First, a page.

WHEN we first met, she weighed less than two pounds and could easily fit in the hollow of my cupped hands. That was 10 years ago.
It was a typical Wisconsin midwinter day: cold and cloudy, with the expectation of snow. Christmas was two days past, and the winter break was nearly over. The following Monday, when classes would resume, I would be halfway through my 22nd year as a high school teacher.
I stacked the Chinese history term papers on the kitchen table and counted how many remained to be corrected. ''Too many,'' I mumbled to myself as I set them aside.
I glanced at my watch. It was nearly 2 p.m. I didn't have to be at the ice arena to supervise the school's hockey game until 4. This would be a good time for me to purchase some stationery supplies I needed.
I slipped on my winter coat, went out the back door, and walked across the driveway to the parking lot of our condominium complex.
After a few minutes of warming up the car, I drove out of the lot and turned left. The shopping mall was only a mile away.
Today, the building is occupied by a bicycle shop. Back then, it was a pet store. With its multitude of finned, feathered, and furry ''friends,'' it was a very special place for me -- and I often went there just to look at all the creatures.
I put my package of stationery supplies in the car and briskly walked across the parking lot to the entrance of Pet World, struggling against the frigid wind. I had a few minutes to spare. Why not spend a moment or two looking at the salt-water fish or the parrots? And a quick walk past the dog cages perhaps!
The distinctive pet-store odor -- pungent, but not unpleasant -- overwhelmed me as I entered. The shelves containing pet toys, treats, and supplies were on the left. Beyond, there were several long rows of fish tanks stretching out to the far end of the building. Birds of all species and sizes were perched and caged to the right. Their raucous chirping and cawing could be heard throughout the store. And straight ahead, the reptiles slithered about in their confined spaces.
I strolled down the fish-tank aisle, but my heart was elsewhere. Retracing my steps, I quickly walked past to where I knew I would find the cats and dogs.
A cocker spaniel puppy rose up and began to whine expectantly as I approached. Next to her, a young Samoyed acknowledged my presence with a loud string of ''woofs.''
And then in a cage next to the Samoyed, I saw a small, tan-and-black fuzzy head resting on tiny forepaws. Two large, almond-shaped eyes fixed their pleading gaze on me. The bonding had begun.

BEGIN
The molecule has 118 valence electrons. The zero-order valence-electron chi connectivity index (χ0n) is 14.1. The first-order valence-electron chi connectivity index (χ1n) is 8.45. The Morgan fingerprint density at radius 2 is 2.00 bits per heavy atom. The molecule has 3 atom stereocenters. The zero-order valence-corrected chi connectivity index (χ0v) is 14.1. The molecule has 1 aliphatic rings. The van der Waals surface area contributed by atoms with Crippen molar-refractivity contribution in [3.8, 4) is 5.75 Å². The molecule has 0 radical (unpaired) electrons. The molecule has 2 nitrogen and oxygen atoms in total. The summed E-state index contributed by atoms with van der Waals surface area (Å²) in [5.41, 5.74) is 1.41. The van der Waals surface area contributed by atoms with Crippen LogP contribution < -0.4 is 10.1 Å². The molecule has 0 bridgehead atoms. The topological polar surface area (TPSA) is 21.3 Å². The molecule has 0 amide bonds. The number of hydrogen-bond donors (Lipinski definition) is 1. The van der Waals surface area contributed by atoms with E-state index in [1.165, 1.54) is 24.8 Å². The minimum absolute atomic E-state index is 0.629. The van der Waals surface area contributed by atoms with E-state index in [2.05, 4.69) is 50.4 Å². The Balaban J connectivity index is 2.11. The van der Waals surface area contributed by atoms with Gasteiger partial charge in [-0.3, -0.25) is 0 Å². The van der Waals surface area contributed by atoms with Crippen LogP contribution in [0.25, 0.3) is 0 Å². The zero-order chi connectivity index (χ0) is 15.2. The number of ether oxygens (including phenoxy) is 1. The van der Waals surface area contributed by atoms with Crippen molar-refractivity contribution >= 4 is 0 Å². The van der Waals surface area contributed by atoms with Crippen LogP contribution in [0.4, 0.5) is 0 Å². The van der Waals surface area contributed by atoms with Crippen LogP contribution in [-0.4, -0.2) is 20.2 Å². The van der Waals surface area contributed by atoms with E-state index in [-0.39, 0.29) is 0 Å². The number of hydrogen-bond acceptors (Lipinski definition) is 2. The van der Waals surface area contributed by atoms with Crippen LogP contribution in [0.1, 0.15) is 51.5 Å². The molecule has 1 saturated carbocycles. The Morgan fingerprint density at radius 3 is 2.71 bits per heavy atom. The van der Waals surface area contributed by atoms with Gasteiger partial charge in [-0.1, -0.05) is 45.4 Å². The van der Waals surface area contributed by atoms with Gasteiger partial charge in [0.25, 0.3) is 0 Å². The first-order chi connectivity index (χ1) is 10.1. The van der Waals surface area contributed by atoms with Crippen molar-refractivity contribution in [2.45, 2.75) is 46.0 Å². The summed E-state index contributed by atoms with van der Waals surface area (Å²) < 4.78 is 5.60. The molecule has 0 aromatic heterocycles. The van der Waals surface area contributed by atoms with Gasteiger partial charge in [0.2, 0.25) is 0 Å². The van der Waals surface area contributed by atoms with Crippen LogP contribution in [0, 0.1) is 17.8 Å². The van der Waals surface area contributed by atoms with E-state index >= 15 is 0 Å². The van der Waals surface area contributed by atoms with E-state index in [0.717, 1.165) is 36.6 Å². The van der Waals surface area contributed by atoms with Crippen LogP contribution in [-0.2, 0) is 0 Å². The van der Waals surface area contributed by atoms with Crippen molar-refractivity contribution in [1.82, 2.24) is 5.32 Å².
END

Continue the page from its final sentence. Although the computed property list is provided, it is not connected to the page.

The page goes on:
She struggled to her feet, her precious little body trembling with excitement as she twirled around and around. She punctuated her frenetic movement with rapid, high-pitched yelps.
The young clerk knew just what to do to make a sale. Within seconds, she was unobtrusively standing beside me. ''This sweet Yorkie is on sale, an 'after-Christmas special,' '' she said softly.
By now, the little bundle was nearly beside herself with anticipation. Fighting to maintain her balance, she leapt up and down -- repeatedly throwing herself against the cold steel bars of the cage door.
''Would you like to hold her?'' the clerk asked, enticingly.
''Yes, please,'' I muttered hoarsely. My throat was dry, and my heart was pounding. ''What are you doing?'' a voice within me sternly asked. ''You did not come here to buy a dog! You're not an impulsive shopper, especially when it comes to animals.''
But I could not help myself.
The young lady reached across the railing and opened the cage. In an instant, the puppy -- barking with joy -- awkwardly scrambled out into the clerk's waiting grasp.
I backed away a few steps and sat down, cross-legged on the carpeted floor. The clerk went down to her knees, holding the dog in her arms.
''How old is she?'' I asked.
''Three and a half months.''
For a few seconds, which seemed like an eternity, I fondly stared at the adorable dog. She had a tan face with brown-black eyes, a black nose, and tiny, pointed ears. Her black coat was highlighted with tan on her paws, chest, and hindquarters. And the tips of the hair on her flanks were also flecked with tan.
It was easy to see at least one reason why she was not ''show dog'' quality. Her lower jaw was slightly askew, revealing her lower front teeth and upper left fang -- even when her mouth was closed. But that did not bother me. In fact, it gave her face a unique, rather comically defiant look that struck me as quite appealing.
The clerk released the dog, and without hesitation, the animated ''dust mop'' headed for me as fast as her unsteady legs could move -- tail wagging and ears tucked back against her head. Without stopping, she tumbled into my lap. Curling up and heaving a sigh, she knew she was ''home.''
She accepted my gentle strokes with silent pleasure. ''Please give her a bath and prepare the papers. I will be back between 8 and 9 o'clock this evening to pick her up,'' I said.
It was nearly dark as I trudged back to my car. A light snow had begun to fall, and I instinctively pulled my knit cap down over my ears. But I wasn't thinking about the cold, or the hockey game, or even the uncorrected Chinese history papers. My mind was on Molly.
Since then, we have been through so much together: 10 years of walks, playful romps, trips to the bank for treats, and lots of ''lap time.''
Some pet-store puppies don't end up with good homes. But the bond we share blesses both of us with boundless joy and comfort.